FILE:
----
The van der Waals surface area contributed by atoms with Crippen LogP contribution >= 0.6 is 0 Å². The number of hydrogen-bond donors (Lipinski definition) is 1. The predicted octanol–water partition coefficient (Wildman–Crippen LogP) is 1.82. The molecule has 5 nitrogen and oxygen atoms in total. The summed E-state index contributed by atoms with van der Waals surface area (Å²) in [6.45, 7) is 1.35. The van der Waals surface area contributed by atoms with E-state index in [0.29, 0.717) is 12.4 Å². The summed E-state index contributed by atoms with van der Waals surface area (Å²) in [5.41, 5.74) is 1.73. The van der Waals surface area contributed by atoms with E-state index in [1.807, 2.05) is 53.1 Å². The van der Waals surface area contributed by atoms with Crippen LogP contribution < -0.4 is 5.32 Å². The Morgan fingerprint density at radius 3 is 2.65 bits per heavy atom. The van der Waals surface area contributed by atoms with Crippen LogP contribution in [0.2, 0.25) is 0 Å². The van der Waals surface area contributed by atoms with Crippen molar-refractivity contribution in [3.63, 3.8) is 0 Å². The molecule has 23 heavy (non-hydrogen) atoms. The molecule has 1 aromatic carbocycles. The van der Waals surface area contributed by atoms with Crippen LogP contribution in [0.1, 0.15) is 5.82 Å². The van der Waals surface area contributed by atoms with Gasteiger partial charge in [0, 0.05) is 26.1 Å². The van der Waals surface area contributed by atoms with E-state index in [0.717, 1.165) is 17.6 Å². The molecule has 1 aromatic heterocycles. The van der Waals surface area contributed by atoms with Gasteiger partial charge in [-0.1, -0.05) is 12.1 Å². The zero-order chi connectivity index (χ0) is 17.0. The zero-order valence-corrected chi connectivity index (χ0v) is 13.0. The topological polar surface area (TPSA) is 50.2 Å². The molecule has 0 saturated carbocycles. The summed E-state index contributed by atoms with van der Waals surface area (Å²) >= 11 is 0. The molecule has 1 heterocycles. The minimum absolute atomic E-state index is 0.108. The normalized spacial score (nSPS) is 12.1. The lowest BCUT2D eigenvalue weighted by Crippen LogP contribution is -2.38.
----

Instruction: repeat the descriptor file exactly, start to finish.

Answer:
The van der Waals surface area contributed by atoms with Crippen LogP contribution >= 0.6 is 0 Å². The number of hydrogen-bond donors (Lipinski definition) is 1. The predicted octanol–water partition coefficient (Wildman–Crippen LogP) is 1.82. The molecule has 5 nitrogen and oxygen atoms in total. The summed E-state index contributed by atoms with van der Waals surface area (Å²) in [6.45, 7) is 1.35. The van der Waals surface area contributed by atoms with E-state index in [0.29, 0.717) is 12.4 Å². The summed E-state index contributed by atoms with van der Waals surface area (Å²) in [5.41, 5.74) is 1.73. The van der Waals surface area contributed by atoms with E-state index in [1.807, 2.05) is 53.1 Å². The van der Waals surface area contributed by atoms with Crippen LogP contribution < -0.4 is 5.32 Å². The Morgan fingerprint density at radius 3 is 2.65 bits per heavy atom. The van der Waals surface area contributed by atoms with Crippen LogP contribution in [0.2, 0.25) is 0 Å². The van der Waals surface area contributed by atoms with Crippen molar-refractivity contribution in [3.63, 3.8) is 0 Å². The molecule has 23 heavy (non-hydrogen) atoms. The molecule has 1 aromatic carbocycles. The van der Waals surface area contributed by atoms with Crippen LogP contribution in [0.1, 0.15) is 5.82 Å². The van der Waals surface area contributed by atoms with Gasteiger partial charge in [0, 0.05) is 26.1 Å². The van der Waals surface area contributed by atoms with E-state index in [0.717, 1.165) is 17.6 Å². The molecule has 1 aromatic heterocycles. The van der Waals surface area contributed by atoms with Gasteiger partial charge in [-0.1, -0.05) is 12.1 Å². The zero-order chi connectivity index (χ0) is 17.0. The zero-order valence-corrected chi connectivity index (χ0v) is 13.0. The topological polar surface area (TPSA) is 50.2 Å². The molecule has 0 saturated carbocycles. The summed E-state index contributed by atoms with van der Waals surface area (Å²) >= 11 is 0. The molecule has 1 heterocycles. The minimum absolute atomic E-state index is 0.108. The normalized spacial score (nSPS) is 12.1. The lowest BCUT2D eigenvalue weighted by Crippen LogP contribution is -2.38.